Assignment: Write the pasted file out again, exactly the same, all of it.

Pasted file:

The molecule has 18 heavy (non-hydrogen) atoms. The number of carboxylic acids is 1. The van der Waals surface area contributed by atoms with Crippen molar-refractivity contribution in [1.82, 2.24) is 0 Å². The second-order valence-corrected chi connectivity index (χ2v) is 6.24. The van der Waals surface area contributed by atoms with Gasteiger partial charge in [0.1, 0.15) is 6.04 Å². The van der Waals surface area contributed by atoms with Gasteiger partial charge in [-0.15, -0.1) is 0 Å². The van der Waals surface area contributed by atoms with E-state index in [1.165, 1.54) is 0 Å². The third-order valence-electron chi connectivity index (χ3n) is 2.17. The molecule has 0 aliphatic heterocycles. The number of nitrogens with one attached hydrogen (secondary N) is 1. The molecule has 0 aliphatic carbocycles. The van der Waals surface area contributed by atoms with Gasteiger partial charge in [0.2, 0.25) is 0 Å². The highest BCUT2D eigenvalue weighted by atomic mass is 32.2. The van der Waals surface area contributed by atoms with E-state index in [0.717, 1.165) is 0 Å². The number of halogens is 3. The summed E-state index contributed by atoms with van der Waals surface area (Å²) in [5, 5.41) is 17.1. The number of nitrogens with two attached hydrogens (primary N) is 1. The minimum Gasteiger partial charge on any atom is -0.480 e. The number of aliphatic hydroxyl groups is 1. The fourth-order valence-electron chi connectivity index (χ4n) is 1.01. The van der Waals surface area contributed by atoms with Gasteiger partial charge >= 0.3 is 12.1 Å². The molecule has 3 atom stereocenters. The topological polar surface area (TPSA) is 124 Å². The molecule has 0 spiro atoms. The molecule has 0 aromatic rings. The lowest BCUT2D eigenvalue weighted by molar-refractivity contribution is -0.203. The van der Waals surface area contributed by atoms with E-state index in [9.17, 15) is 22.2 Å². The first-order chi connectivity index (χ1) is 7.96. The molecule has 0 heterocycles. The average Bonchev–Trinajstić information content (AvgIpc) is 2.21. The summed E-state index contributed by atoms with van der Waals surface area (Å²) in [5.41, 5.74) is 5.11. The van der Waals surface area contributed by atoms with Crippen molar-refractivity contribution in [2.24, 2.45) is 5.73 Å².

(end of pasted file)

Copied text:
The molecule has 18 heavy (non-hydrogen) atoms. The number of carboxylic acids is 1. The van der Waals surface area contributed by atoms with Crippen molar-refractivity contribution in [1.82, 2.24) is 0 Å². The second-order valence-corrected chi connectivity index (χ2v) is 6.24. The van der Waals surface area contributed by atoms with Gasteiger partial charge in [0.1, 0.15) is 6.04 Å². The van der Waals surface area contributed by atoms with Gasteiger partial charge in [-0.15, -0.1) is 0 Å². The van der Waals surface area contributed by atoms with E-state index in [1.165, 1.54) is 0 Å². The third-order valence-electron chi connectivity index (χ3n) is 2.17. The molecule has 0 aliphatic heterocycles. The number of nitrogens with one attached hydrogen (secondary N) is 1. The molecule has 0 aliphatic carbocycles. The van der Waals surface area contributed by atoms with Gasteiger partial charge in [0.2, 0.25) is 0 Å². The highest BCUT2D eigenvalue weighted by atomic mass is 32.2. The van der Waals surface area contributed by atoms with E-state index in [0.717, 1.165) is 0 Å². The number of halogens is 3. The summed E-state index contributed by atoms with van der Waals surface area (Å²) in [5, 5.41) is 17.1. The number of nitrogens with two attached hydrogens (primary N) is 1. The minimum Gasteiger partial charge on any atom is -0.480 e. The number of aliphatic hydroxyl groups is 1. The fourth-order valence-electron chi connectivity index (χ4n) is 1.01. The van der Waals surface area contributed by atoms with Gasteiger partial charge >= 0.3 is 12.1 Å². The molecule has 3 atom stereocenters. The topological polar surface area (TPSA) is 124 Å². The molecule has 0 spiro atoms. The molecule has 0 aromatic rings. The lowest BCUT2D eigenvalue weighted by molar-refractivity contribution is -0.203. The van der Waals surface area contributed by atoms with E-state index in [9.17, 15) is 22.2 Å². The first-order chi connectivity index (χ1) is 7.96. The molecule has 0 heterocycles. The average Bonchev–Trinajstić information content (AvgIpc) is 2.21. The summed E-state index contributed by atoms with van der Waals surface area (Å²) in [5.41, 5.74) is 5.11. The van der Waals surface area contributed by atoms with Crippen molar-refractivity contribution in [2.24, 2.45) is 5.73 Å².